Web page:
Monthly Archives: December 2007

Where People Turn When They Need Information

The year 2008 may indeed turn out to be “The Year of Information Overload“, but most Americans may be too busy searching for information to notice. When faced with problems that require information to identify appropriate solutions the internet is the “go to” resource for Americans. According to a new survey, when faced with the need for information for a serious problem (health concerns, career or education decisions, starting a business, seeking government assistance, etc.), 58% of Americans go right to the internet. What does this mean for libraries? Do Americans still seek assistance from professional librarians when they need important information, or has the Internet marginalized us even more than we thought?

The answers to these questions may be found in a new Pew Internet & American Life Project survey study titled “Information Searches That Solve Problems.” This study was released just yesterday, and the report deserves attention from library professionals. According to the summary page “the focus of the survey was how Americans address common problems that might be linked to government.” As any librarian would likely expect the first thing the majority of the survey respondents did was to search the internet. Next, most respondents sought help from a professional, such as a doctor, lawyer or financial expert. Hmm, guess what they say about librarians not being viewed as professional experts may have some truth to it. Actually, libraries (public that is) came in dead last with only 13% of the respondents reporting that they went to a public library for their information.

But here’s an interesting twist on which academic librarians should dwell. The study reports that young adults in tech-loving Generation Y (age 18-30) lead the pack among the 53% of Americans who reported a visit to the library in the past year for any kind of information or visit. Compared to their elders, Gen Y members were the most likely to use libraries for problem-solving information and general patronage for any purpose. Now although the report mostly deals with public library use, I would bet that a good number of respondents in this age category have regular access to an academic library. There’s no indication that the survey asked respondents to identify the type of library used. While we should refrain from jumping to the conclusion that academic librarians can be credited with turning Gen Y into library users, I think this can be seen as an indicator that academic librarians and their faculty colleagues may indeed be having a positive impact on the search behavior of Generation Y.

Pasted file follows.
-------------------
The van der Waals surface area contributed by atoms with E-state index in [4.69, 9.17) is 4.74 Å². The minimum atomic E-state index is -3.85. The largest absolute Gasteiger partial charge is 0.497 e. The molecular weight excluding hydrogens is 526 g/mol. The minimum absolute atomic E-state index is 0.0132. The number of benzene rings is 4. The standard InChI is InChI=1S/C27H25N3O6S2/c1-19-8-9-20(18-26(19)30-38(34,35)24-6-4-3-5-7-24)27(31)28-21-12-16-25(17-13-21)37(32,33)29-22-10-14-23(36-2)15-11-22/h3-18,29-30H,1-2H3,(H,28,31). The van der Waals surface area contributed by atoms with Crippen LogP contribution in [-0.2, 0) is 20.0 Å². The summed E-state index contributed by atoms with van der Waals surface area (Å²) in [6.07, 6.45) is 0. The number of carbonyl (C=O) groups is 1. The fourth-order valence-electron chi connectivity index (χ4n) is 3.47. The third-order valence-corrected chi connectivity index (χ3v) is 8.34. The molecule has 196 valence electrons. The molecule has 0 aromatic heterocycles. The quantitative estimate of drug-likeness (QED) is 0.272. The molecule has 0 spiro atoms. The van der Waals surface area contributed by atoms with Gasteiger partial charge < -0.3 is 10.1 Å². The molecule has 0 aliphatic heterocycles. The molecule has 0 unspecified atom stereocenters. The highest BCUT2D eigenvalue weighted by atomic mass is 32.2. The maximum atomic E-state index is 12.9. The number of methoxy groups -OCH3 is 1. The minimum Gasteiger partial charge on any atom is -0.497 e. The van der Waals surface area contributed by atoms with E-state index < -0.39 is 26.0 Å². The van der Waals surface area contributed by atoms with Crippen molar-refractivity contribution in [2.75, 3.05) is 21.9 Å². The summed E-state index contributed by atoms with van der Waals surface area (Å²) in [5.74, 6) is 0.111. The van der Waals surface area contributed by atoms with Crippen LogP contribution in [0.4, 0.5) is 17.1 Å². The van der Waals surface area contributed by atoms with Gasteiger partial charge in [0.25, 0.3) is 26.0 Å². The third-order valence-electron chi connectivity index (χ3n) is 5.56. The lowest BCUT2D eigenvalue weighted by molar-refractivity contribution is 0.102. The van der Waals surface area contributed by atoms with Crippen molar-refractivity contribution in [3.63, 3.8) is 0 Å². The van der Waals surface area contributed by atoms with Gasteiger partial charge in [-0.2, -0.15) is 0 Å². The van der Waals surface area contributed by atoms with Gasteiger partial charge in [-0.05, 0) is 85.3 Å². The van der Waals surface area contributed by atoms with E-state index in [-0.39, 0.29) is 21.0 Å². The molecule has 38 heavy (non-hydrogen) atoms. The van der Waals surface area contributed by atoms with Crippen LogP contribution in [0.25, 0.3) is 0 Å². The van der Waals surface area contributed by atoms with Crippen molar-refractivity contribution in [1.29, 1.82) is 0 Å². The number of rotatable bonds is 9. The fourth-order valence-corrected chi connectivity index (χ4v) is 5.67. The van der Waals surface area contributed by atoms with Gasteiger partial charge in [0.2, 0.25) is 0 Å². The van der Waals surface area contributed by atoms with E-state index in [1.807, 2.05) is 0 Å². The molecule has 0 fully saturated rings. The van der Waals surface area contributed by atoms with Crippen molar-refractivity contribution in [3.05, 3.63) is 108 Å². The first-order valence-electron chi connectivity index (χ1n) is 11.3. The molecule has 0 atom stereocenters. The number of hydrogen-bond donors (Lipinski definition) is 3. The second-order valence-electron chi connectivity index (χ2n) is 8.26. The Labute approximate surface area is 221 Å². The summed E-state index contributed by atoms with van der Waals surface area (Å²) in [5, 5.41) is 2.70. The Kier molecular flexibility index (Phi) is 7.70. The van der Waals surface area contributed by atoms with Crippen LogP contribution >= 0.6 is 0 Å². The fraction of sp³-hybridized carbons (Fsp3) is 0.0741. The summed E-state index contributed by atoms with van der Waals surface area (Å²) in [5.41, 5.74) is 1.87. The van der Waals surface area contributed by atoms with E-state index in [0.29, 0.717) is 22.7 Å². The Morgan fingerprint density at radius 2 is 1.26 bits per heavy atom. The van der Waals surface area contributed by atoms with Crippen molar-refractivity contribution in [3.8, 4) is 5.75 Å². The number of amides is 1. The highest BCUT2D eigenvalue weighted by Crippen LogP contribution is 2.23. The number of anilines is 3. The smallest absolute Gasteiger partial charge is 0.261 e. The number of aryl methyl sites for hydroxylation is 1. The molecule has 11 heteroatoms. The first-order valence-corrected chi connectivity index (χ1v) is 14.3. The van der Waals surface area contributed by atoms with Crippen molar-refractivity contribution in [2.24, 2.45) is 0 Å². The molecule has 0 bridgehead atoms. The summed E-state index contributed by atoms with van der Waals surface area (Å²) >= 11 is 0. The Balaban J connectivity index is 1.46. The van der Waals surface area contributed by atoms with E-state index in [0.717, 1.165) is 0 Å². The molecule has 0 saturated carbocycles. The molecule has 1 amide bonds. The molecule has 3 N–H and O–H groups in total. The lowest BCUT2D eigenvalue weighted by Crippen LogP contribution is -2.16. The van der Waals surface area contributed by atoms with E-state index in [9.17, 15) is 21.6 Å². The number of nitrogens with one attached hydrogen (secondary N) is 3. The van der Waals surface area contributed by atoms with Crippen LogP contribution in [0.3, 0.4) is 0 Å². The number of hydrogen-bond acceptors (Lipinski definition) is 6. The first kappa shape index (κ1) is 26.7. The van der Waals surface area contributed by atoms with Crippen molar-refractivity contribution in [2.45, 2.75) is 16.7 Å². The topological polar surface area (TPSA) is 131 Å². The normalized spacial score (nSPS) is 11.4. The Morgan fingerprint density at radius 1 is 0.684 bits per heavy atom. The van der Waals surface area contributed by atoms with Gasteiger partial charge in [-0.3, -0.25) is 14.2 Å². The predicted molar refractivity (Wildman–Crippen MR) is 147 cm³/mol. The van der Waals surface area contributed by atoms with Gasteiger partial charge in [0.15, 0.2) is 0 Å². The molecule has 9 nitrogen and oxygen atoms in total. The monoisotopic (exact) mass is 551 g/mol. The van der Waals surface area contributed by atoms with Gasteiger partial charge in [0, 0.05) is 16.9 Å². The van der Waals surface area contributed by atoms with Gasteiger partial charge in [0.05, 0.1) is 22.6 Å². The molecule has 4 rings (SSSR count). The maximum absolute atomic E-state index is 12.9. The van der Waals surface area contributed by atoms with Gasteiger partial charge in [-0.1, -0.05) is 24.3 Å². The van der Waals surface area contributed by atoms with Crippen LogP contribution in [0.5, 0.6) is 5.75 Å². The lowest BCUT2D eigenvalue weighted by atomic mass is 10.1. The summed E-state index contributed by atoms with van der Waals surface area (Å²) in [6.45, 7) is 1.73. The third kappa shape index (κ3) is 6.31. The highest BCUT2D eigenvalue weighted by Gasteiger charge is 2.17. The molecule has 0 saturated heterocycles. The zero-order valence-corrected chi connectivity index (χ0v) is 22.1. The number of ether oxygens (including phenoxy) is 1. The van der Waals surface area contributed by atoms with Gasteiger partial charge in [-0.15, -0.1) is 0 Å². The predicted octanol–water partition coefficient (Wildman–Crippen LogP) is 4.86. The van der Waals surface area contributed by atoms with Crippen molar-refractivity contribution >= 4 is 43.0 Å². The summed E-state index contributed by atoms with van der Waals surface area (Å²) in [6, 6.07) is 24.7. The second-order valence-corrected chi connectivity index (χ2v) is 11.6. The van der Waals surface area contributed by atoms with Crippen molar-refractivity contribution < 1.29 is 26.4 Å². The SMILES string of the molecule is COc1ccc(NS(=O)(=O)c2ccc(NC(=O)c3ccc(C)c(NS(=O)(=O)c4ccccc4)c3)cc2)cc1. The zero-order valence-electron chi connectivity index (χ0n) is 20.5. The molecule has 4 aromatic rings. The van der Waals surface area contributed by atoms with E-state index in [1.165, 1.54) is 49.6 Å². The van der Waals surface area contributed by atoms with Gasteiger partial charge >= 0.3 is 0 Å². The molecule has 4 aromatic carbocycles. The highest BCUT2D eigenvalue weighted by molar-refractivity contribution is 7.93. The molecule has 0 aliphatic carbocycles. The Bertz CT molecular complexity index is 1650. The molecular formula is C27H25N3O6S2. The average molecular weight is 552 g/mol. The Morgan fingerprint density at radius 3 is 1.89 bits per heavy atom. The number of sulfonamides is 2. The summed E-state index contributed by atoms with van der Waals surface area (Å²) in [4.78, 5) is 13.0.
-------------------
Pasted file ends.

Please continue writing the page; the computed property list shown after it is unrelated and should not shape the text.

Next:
But before we begin the celebration with some well-deserved back patting, perhaps we need to temper our enthusiasm with this report’s mixed conclusion:

Instead of the internet making libraries less relevant, internet use seems to create an information hunger that libraries help satisfy. But many more people consider going to libraries than actually do. This suggests that libraries should try to untangle the complex web of reasons why different groups of people – even those who might profit most from using the library – don’t in fact use the library, and in some cases, actually shun using it.

I think it would help if the library, especially on our campuses, was a place people wanted to go – a destination – rather than a place they have to go. That’s why more academic librarians are thinking about the library user experience. What can we do to create an environment that will encourage our user community to want to use the library? How do we make 2008 the year of the great library user experience? I intend to explore this Pew report in more detail to learn why people use libraries to search for information – and why they don’t. The complete version of the report is available online.

Reflections on Leadership

In 1979, Wayne A. Wiegand assembled an advisory board and asked them to identify the most prominent academic library leaders for the previous half-century. They eventually agreed on fifteen librarians, whose biographies were published in 1983 as a chapbook entitled Leaders in American Academic Librarianship: 1925-1975.

The book serves as a great reminder that issues we’re tempted to think of as unique to us and our time period are often echoes of longstanding debates: libraries have always been underfunded; there was never a time when undergraduates knew how to use libraries or were information literate; nor was there ever a time in which faculty members truly appreciated our role in educating students. However, the fifteen librarian leaders excelled at working through these and other obstacles.

Here’s the complete list of leaders, their birth and death years, the years of their ALA and ACRL presidencies, and the year in which they were made ALA Honorary Members.


In addition to providing a historical context, this book also gives us an opportunity to reconsider history. Thirty-five years have passed since its publication, meaning it may now be appropriate to ask:

  • If Wiegand assembled an advisory board now, and looked at the same time period, who would make the cut? How have our criteria changed?
  • Who were the fifteen most notable leaders for the half-century spanning 1950-2000? How do their accomplishments compare to those of the leaders from a generation earlier?